Release Date: September 8, 2014
Genre: Mature Young Adult
Source: I received a complimentary copy from the author in exchange for an honest review
Rating: 4 Bookworms
Last week, Cooper Mesa was a quiet, studious bookworm.
This week, she feels unworthy of love or forgiveness.
When Cooper's twin sister, Kayla, tries to end her own life, Cooper blames herself. If only she had paid more attention...
Desperate to understand her sister's decision, Cooper starts down a dark path, discovering her own inner turmoil. Losing herself is easy, but finding a reason to live is becoming impossible.
Girl Nevermore was a little slow to start but once I was hooked, it was a provocative read. The story begins with an introduction to Cooper and Kayla Mesa, twin sisters, as they sit in English class...and Kayla begins to fade away right in front of Cooper's eyes. Girl Nevermore tells the tale of destruction that a suicide attempt can wreak. And how those affected by it can learn to deal with what life brings - how perception can help you cope with the darkness inherent in life.
Cooper experienced a myriad of emotions following her sister's suicide attempt. She pinged between anger, confusion, and guilt, as she processed the what and the why behind Kayla's decision to take her life. At first, I agreed with Cooper when she felt like she was being selfish by considering how Kayla's actions affected her. But as I put myself in her 16 year old shoes, I could sympathize with Cooper to a certain degree. She was angry with Kayla but for more than just how her actions affected her socially. I felt she was more angry with the fact that Kayla hadn't confided in her and that Cooper, preferring a book to interacting with anyone, missed the signs that something so serious was happening with Kayla.
I enjoyed how Desilets used The Raven as a way for Cooper to explore the existential crisis that Cooper experienced following Kayla's suicide attempt. The parallels between Cooper's questions, why she's asking them and the answers she's expecting, and those of the narrator of The Raven worked really well together. And although I've read Poe, you don't have to have read The Raven for this element to make sense. This element aided the dark feel of Girl Nevermore - and it is a dark story. But as Cooper realized,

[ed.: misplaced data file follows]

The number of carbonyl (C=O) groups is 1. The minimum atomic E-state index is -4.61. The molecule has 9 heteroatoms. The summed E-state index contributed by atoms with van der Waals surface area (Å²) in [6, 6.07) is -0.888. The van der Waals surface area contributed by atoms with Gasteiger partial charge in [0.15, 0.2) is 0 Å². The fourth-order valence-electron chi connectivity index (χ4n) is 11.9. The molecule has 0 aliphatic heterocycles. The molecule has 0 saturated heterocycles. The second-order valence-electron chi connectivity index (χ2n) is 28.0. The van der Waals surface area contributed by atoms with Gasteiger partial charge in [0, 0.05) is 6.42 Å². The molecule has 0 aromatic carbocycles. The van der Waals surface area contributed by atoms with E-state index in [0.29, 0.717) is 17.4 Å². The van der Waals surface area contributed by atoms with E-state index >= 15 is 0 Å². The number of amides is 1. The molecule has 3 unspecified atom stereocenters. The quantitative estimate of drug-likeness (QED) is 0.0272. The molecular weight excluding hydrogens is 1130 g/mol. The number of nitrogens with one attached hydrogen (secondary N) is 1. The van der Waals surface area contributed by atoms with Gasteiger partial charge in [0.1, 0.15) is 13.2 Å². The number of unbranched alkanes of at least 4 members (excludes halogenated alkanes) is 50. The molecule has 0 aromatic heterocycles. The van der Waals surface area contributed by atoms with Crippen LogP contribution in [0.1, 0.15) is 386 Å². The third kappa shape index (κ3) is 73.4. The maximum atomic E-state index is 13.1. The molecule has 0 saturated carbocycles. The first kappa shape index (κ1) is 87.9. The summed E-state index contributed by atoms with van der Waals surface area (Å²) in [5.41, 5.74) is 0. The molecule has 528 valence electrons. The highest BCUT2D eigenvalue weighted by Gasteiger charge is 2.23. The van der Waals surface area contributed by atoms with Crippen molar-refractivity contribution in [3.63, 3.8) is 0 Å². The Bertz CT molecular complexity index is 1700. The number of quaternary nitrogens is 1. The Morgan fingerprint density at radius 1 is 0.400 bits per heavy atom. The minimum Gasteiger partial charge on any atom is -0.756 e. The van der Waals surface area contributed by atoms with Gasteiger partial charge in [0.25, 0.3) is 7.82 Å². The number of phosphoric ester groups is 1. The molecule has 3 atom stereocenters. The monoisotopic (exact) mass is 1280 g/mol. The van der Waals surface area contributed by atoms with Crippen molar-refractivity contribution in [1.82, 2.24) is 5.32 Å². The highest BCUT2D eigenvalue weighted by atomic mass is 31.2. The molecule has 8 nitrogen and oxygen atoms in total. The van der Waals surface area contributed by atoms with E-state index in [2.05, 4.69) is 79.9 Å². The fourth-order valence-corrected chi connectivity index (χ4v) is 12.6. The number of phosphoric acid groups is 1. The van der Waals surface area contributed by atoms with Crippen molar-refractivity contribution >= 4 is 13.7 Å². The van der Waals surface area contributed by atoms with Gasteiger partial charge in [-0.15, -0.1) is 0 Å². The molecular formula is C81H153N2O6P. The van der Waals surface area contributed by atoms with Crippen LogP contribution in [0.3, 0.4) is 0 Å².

"While darkness doesn't make life interesting, without it, there wouldn't be any light."Ms. Desilets' use of Kayla's diary did a great job of acquainting us with Kayla, despite her absence from most of the book. It was a creative way to build sympathy and understanding for Kayla's plight. Cooper and Kayla's mom was not necessarily a sympathetic character. As I put myself in her shoes, I could understand some of her reactions to Kayla's suicide attempt. She felt a certain amount of guilt for not being more aware of what was going on in her daughter's life. But more telling was the understanding I gained about how the girls ended up in this place through witnessing the mother-daughter dynamics.
Logan - ahh, he was 'the light' in this story. I liked Logan from the start. He'd been friends with Cooper and Kayla for a few years. But he and Cooper really clicked. And he seemed to know exactly what Cooper needed and he showed her the compassion she was looking for.
I was a little shocked at how Cooper and Kayla were so distant from one another - especially since they are twins. But Desilets did provide some insight into their situation, so while I had a hard time believing it, I could see how it could happen. Cooper really declined quickly into the depths of emotion she felt following Kayla's suicide attempt. I was happy to see how she recovered and was able to make sense of things - at least as it related to her life.
Overall, Desilets has woven a very thought-provoking story around the fallout of a suicide attempt. Although it was a bumpy start for me, I did become entrenched in Cooper's life and the hope I had for how she'd move on. I was also left hopeful for the sisters' relationship - that they'd grow closer than they'd ever been. This was my first read from Ms. Desilets and it definitely won't be the last.
Rachel A. Desilets was born in southern New Hampshire. She graduated from Emerson College with a B.A. in Writing, Literature, and Publishing.
She currently resides in California with her husband and cats.
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